Infection: parasite (Loeffler’s
syndrome), helminthic, TB,
Chronic Eosinophilic Pneumonia
Rare disorder of unclear etiology resulting in
insidious onset of respiratory symptoms
accompanied by pulmonary consolidation and
accumulation of large numbers of eosinophils in
the lungs, blood and in BAL fluid.
Based on history, imaging, eosinophilia
1) Resp symptoms >2 weeks
2) Alveolar eosinophilia (>25%, esp >40%) or
blood eosinophilia (>1000 eos/mm3)
3) Pulmonary infiltrates on CXR, usually
4) Exclusion of other causes of eosinophilic
Unknown initiating stimulus/insult results in
accumulation of eosinophils in the lungs
TH2 lymphocytes activatedIL-5, important role in
recruiting eosinophils, and inhibiting their apoptosis.
Other chemokines involved: elevated TARC (thymus
and activation regulated chemokine), eotaxin and
RANTES act as other chemoattractants of eosinophils
Female nonsmokers, mean age of 45 yrs
Female/male ratio 2.1/1 in 1 review article
Age range 18 to 80 yrs in same article
Most patients do have asthma (52%),
atopy in general 63-75%
Gradual , subacute onset of symptoms which can
Respiratory: cough (+/- productive), wheezing, SOB, chest pain
Systemic: low grade fevers, weight loss, night sweats, malaise
Acute respiratory failure, significant hypoxemia seen in
acute eosinophilic pneumonia
Rarely, arthralgias, neuropathy, skin findings, GI sx
On exam, non specific findings
Expiratory wheezing in 50%
Occasionally inspiratory crackles
Peripheral eosinophilia usually found first
90% patients had >30% eosinophils
Elevated inflammatory markers
1/3 no abnormality, 1/3 restrictive, 1/3 obstructive
BAL fluid: >25% eosinophils
Mean close to 60%
“Photographic negative of pulmonary edema”
(though <25% with this finding)
Bilateral peripheral opacities, often in upper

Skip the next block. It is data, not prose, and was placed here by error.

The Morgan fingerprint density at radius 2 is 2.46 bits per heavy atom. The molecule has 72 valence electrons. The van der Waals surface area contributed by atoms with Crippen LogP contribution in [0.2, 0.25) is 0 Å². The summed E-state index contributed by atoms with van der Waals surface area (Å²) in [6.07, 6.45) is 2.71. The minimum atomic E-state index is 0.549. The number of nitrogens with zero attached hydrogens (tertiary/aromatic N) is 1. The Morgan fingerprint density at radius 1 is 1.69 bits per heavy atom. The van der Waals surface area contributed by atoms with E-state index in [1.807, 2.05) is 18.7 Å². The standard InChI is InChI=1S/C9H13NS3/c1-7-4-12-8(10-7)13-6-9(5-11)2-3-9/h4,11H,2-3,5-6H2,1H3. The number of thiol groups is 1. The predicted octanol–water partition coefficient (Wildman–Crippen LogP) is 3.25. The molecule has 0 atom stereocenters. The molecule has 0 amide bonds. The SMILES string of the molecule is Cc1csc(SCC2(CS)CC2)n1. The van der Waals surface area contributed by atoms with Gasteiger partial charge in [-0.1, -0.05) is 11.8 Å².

Infiltrates can range from ground-glass,
migratory to dense consolidation
May help detect small ground glass opacities
not seen on film
Study of high resolution CT scan in 81 patients,
physicians unable to distinguish between CEP
and bronchiolitis obliterans
Spontaneous remission in 10%
Oral corticosteroids: prednisone 0.3-1
Usually have dramatic response with cessation of
Marked decrease in peripheral eosinophilia (and
Recommended course: gradual taper
between 6-12 months, though some suggest
trying 6-8 weeks
>50% relapse, requiring prolonged courses of CS
Aside from potential for relapse after cessation of
steroids, general prognosis is quite good with full
resolution of symptoms and no long-term
Individual reports of pulmonary fibrosis
Rare cases have been associated with cutaneous
T cell lymphoma, sarcoidosis, Churg-strauss
“Oil red O stain indicates a 95% positivity for
lipid laden macrophages. There are numerous
Charcot-Leyden eosinophilic crystals and a few
scattered benign goblet cells suggestive of an
asthma-like respiratory process.”
No hx of reflux, choking, GERD symptoms
After this obtained normal MBSS
Stool O&P obtained, but unable to be processed
due to presence of barium
Alam, M. and N. Burki. Chronic eosinophilic pneumonia: a review.
Southern Medical Journal 2007, 100: 49-53.
Cakir, C. et al. Chronic eosinophilic pneumonia with mucous plugs in
a child. Pediatric Pulmonology 2010, 45: 1040-1042.
Katz, U. and Y. Shoeneld. Pulmonary eosinophilia. Clinic Rev Allergy
Immunol, 2008, 34:367-371.
Weschler, M. Pulmonary eosinophilic syndromes. Immonol Allergy
Clin N Am, 2007, 27: 477-492.
Wubbel, C. et al. Chronic eosinophilic pneumonia: a case report and
national survey. Chest 2003, 123; 1763-1766.